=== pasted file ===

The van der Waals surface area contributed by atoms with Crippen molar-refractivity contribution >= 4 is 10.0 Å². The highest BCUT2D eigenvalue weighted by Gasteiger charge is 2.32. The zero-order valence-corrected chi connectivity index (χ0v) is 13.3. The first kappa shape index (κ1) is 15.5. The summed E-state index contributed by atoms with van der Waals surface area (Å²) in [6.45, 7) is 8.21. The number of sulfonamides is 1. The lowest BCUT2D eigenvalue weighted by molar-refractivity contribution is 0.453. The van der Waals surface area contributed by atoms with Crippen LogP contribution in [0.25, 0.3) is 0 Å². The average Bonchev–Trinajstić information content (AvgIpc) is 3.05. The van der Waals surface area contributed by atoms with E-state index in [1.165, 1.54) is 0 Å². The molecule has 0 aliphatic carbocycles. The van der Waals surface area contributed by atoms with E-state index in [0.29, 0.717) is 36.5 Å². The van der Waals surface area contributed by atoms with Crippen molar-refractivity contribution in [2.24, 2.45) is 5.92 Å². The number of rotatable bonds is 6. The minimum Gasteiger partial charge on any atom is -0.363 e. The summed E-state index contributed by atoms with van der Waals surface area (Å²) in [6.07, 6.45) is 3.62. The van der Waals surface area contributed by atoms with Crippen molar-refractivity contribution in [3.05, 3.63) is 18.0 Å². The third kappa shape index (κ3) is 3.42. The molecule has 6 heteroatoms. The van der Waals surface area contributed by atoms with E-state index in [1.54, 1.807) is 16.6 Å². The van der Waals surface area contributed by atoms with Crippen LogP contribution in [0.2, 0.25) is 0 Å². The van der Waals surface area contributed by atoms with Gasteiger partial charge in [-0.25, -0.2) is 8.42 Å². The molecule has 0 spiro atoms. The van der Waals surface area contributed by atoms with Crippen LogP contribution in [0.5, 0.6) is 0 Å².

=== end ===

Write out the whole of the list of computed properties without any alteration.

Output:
The van der Waals surface area contributed by atoms with Crippen molar-refractivity contribution >= 4 is 10.0 Å². The highest BCUT2D eigenvalue weighted by Gasteiger charge is 2.32. The zero-order valence-corrected chi connectivity index (χ0v) is 13.3. The first kappa shape index (κ1) is 15.5. The summed E-state index contributed by atoms with van der Waals surface area (Å²) in [6.45, 7) is 8.21. The number of sulfonamides is 1. The lowest BCUT2D eigenvalue weighted by molar-refractivity contribution is 0.453. The van der Waals surface area contributed by atoms with Crippen LogP contribution in [0.25, 0.3) is 0 Å². The average Bonchev–Trinajstić information content (AvgIpc) is 3.05. The van der Waals surface area contributed by atoms with E-state index in [1.165, 1.54) is 0 Å². The molecule has 0 aliphatic carbocycles. The van der Waals surface area contributed by atoms with E-state index in [0.29, 0.717) is 36.5 Å². The van der Waals surface area contributed by atoms with Crippen molar-refractivity contribution in [2.24, 2.45) is 5.92 Å². The number of rotatable bonds is 6. The minimum Gasteiger partial charge on any atom is -0.363 e. The summed E-state index contributed by atoms with van der Waals surface area (Å²) in [6.07, 6.45) is 3.62. The van der Waals surface area contributed by atoms with Crippen molar-refractivity contribution in [3.05, 3.63) is 18.0 Å². The third kappa shape index (κ3) is 3.42. The molecule has 6 heteroatoms. The van der Waals surface area contributed by atoms with E-state index in [1.54, 1.807) is 16.6 Å². The van der Waals surface area contributed by atoms with Crippen LogP contribution in [0.2, 0.25) is 0 Å². The van der Waals surface area contributed by atoms with Gasteiger partial charge in [-0.25, -0.2) is 8.42 Å². The molecule has 0 spiro atoms. The van der Waals surface area contributed by atoms with Crippen LogP contribution in [0.5, 0.6) is 0 Å².